The Oval Partnership have successfully gained planning and Listed Building consent for a Hong Kong / UK joint venture developer to convert the Grade II listed cotton spinning mill into a wholesale mall and trade showroom.
Warwick Mill was constructed in 1907 in Middleton, a small town within the Greater Manchester borough of Rochdale. Built towards the end of the Victorian era it covers a vast area, being approximately 90m long by 43m deep. Each of the five main floors consists of open plan machine floors with a 6.5m x 4.5m column grid throughout.
The building is designed for Chinese manufacturers of interior design and construction-related products looking for a ‘shop window’ into the UK and wider European markets. Products on display will include tiles, lighting, furniture, kitchenware, sanitary ware and curtains. Greater Manchester is seen as an excellent springboard for Chinese exports growth. A second phase will see the construction of a new building alongside effectively doubling the floor space.
In addition the brief includes a range of restaurant, leisure, culture and entertainment facilities spread through the building. These are targeted at trade customers and tenants looking to entertain clients, inhabitants of Middleton and the wider public. The conversion will open up the existing building in a dramatic way, maximizing permeability and providing a strong visual connection back into the town promoting public access through the building to the attractive south-facing waterside of the mill.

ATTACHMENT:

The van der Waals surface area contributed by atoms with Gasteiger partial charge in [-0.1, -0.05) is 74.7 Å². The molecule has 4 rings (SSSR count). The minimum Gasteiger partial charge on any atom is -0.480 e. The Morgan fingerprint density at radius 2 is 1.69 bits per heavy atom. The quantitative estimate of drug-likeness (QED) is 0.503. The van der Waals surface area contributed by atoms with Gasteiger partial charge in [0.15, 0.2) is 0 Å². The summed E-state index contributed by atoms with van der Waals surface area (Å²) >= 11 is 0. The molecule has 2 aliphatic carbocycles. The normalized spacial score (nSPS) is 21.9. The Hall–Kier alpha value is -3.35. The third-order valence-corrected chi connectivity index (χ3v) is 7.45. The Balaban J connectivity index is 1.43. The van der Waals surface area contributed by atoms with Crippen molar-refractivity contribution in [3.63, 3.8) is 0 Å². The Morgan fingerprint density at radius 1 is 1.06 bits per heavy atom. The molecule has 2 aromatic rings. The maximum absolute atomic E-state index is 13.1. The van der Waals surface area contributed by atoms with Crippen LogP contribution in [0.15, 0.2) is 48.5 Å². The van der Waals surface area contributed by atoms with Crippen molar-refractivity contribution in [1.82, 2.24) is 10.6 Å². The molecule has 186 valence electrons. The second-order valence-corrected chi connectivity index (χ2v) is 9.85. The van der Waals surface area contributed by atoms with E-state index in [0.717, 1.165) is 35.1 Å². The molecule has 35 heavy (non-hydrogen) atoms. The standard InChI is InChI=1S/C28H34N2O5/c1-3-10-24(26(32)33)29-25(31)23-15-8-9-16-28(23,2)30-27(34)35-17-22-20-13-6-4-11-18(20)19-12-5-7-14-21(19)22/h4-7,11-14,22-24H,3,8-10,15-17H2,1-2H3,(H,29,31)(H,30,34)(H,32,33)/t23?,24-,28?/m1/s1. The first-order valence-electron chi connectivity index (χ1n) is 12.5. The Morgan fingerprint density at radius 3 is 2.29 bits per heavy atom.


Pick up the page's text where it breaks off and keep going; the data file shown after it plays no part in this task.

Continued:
The former engine room, with its remaining glazed wall tiling preserved, will be used for major product launches, events and other presentations, and also used in the evenings as a performance venue. In finer weather this could open out to the newly landscaped waterside. The surviving machinery would be preserved and made visible from public circulation with a new staircase opening up views into the dramatic five-story rope race together with interpretation material to explain the former operation of the mill.The sustainability strategy for the building centres on adaptive re-use. Warwick Mill has been largely empty for many years. The proposed new uses will not only bring fresh life and a secure long-term future to the building but also contribute significantly to the wider regeneration of the town. This is achieved with the minimum import of new materials and a light touch in terms of interventions into the historic built fabric.
The sustainability strategy for the building centres on adaptive re-use. Warwick Mill has been largely empty for many years. The proposed new uses will not only bring fresh life and a secure long-term future to the building but also contribute significantly to the wider regeneration of the town. This is achieved with the minimum import of new materials and a light touch in terms of interventions into the historic built fabric.
Conventionally this kind of trade show facility is housed in new, out-of-town buildings occupying space that might otherwise be given over to greenery or public open space. The strategy for Warwick Mill reinforces the importance of the local centre - the ‘pedestrian pocket’ in Christopher Alexander’s terminology - bringing renewed density and vibrancy to an otherwise overlooked suburb of outer Manchester that has seen better times but in fact has much to offer.
Client | -
Location | UK
Year | 2016
Size | -